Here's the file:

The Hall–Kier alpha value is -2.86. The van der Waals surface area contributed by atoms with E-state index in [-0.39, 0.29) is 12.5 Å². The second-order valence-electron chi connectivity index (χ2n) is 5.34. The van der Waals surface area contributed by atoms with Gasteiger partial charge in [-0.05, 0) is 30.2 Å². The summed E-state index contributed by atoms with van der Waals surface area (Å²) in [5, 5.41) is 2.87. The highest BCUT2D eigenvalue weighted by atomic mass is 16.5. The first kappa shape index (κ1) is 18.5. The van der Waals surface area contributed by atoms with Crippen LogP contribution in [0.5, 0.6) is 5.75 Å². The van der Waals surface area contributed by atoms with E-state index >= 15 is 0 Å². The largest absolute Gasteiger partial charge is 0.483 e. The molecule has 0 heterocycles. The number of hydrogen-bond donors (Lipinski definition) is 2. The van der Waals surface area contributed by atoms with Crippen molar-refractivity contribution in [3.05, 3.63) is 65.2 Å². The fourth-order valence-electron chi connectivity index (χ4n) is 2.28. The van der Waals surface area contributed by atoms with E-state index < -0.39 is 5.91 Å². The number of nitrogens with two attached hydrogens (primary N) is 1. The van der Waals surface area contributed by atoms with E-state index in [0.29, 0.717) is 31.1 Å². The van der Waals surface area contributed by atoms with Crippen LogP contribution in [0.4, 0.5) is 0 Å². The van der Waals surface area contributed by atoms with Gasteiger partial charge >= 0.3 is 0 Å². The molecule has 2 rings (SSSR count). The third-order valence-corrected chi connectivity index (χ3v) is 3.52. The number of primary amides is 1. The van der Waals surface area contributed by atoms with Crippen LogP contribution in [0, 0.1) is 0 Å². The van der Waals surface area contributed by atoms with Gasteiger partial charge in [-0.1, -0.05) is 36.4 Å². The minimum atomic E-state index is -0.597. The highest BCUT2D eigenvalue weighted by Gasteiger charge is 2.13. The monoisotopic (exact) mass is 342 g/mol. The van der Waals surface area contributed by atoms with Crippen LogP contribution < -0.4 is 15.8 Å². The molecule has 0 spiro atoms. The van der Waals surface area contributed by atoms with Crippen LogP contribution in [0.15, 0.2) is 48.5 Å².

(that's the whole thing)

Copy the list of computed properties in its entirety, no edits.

The Hall–Kier alpha value is -2.86. The van der Waals surface area contributed by atoms with E-state index in [-0.39, 0.29) is 12.5 Å². The second-order valence-electron chi connectivity index (χ2n) is 5.34. The van der Waals surface area contributed by atoms with Gasteiger partial charge in [-0.05, 0) is 30.2 Å². The summed E-state index contributed by atoms with van der Waals surface area (Å²) in [5, 5.41) is 2.87. The highest BCUT2D eigenvalue weighted by atomic mass is 16.5. The first kappa shape index (κ1) is 18.5. The van der Waals surface area contributed by atoms with Crippen LogP contribution in [0.5, 0.6) is 5.75 Å². The van der Waals surface area contributed by atoms with E-state index >= 15 is 0 Å². The largest absolute Gasteiger partial charge is 0.483 e. The molecule has 0 heterocycles. The number of hydrogen-bond donors (Lipinski definition) is 2. The van der Waals surface area contributed by atoms with Crippen molar-refractivity contribution in [3.05, 3.63) is 65.2 Å². The fourth-order valence-electron chi connectivity index (χ4n) is 2.28. The van der Waals surface area contributed by atoms with E-state index < -0.39 is 5.91 Å². The number of nitrogens with two attached hydrogens (primary N) is 1. The van der Waals surface area contributed by atoms with E-state index in [0.29, 0.717) is 31.1 Å². The van der Waals surface area contributed by atoms with Crippen LogP contribution in [0.4, 0.5) is 0 Å². The van der Waals surface area contributed by atoms with Gasteiger partial charge >= 0.3 is 0 Å². The molecule has 2 rings (SSSR count). The third-order valence-corrected chi connectivity index (χ3v) is 3.52. The number of primary amides is 1. The van der Waals surface area contributed by atoms with Crippen LogP contribution in [0, 0.1) is 0 Å². The van der Waals surface area contributed by atoms with Gasteiger partial charge in [-0.1, -0.05) is 36.4 Å². The minimum atomic E-state index is -0.597. The highest BCUT2D eigenvalue weighted by Gasteiger charge is 2.13. The monoisotopic (exact) mass is 342 g/mol. The van der Waals surface area contributed by atoms with Crippen LogP contribution < -0.4 is 15.8 Å². The molecule has 0 spiro atoms. The van der Waals surface area contributed by atoms with Crippen LogP contribution in [0.15, 0.2) is 48.5 Å².